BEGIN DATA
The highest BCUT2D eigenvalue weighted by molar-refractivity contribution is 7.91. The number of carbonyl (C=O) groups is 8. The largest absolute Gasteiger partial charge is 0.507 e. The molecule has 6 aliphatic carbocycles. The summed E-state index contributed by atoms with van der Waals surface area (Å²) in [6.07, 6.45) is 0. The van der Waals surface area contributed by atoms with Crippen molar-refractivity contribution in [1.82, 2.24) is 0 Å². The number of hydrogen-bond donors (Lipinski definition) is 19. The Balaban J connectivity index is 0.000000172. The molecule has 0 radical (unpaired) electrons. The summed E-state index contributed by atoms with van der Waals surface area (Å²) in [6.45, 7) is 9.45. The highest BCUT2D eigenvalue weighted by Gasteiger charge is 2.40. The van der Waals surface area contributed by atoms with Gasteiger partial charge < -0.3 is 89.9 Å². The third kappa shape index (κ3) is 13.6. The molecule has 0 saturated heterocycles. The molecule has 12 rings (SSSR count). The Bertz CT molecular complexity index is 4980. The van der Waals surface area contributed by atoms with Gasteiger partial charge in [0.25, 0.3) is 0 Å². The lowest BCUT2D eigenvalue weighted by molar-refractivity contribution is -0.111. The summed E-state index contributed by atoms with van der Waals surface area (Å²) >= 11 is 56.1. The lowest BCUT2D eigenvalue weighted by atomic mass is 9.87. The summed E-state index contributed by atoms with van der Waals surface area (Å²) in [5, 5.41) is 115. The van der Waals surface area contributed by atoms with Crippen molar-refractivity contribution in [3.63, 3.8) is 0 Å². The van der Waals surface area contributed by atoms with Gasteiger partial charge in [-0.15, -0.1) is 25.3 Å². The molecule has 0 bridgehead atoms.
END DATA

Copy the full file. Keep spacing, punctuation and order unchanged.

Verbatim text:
The highest BCUT2D eigenvalue weighted by molar-refractivity contribution is 7.91. The number of carbonyl (C=O) groups is 8. The largest absolute Gasteiger partial charge is 0.507 e. The molecule has 6 aliphatic carbocycles. The summed E-state index contributed by atoms with van der Waals surface area (Å²) in [6.07, 6.45) is 0. The van der Waals surface area contributed by atoms with Crippen molar-refractivity contribution in [1.82, 2.24) is 0 Å². The number of hydrogen-bond donors (Lipinski definition) is 19. The Balaban J connectivity index is 0.000000172. The molecule has 0 radical (unpaired) electrons. The summed E-state index contributed by atoms with van der Waals surface area (Å²) in [6.45, 7) is 9.45. The highest BCUT2D eigenvalue weighted by Gasteiger charge is 2.40. The van der Waals surface area contributed by atoms with Gasteiger partial charge < -0.3 is 89.9 Å². The third kappa shape index (κ3) is 13.6. The molecule has 0 saturated heterocycles. The molecule has 12 rings (SSSR count). The Bertz CT molecular complexity index is 4980. The van der Waals surface area contributed by atoms with Gasteiger partial charge in [0.25, 0.3) is 0 Å². The lowest BCUT2D eigenvalue weighted by molar-refractivity contribution is -0.111. The summed E-state index contributed by atoms with van der Waals surface area (Å²) >= 11 is 56.1. The lowest BCUT2D eigenvalue weighted by atomic mass is 9.87. The summed E-state index contributed by atoms with van der Waals surface area (Å²) in [5, 5.41) is 115. The van der Waals surface area contributed by atoms with Crippen molar-refractivity contribution in [3.63, 3.8) is 0 Å². The van der Waals surface area contributed by atoms with Gasteiger partial charge in [-0.15, -0.1) is 25.3 Å². The molecule has 0 bridgehead atoms.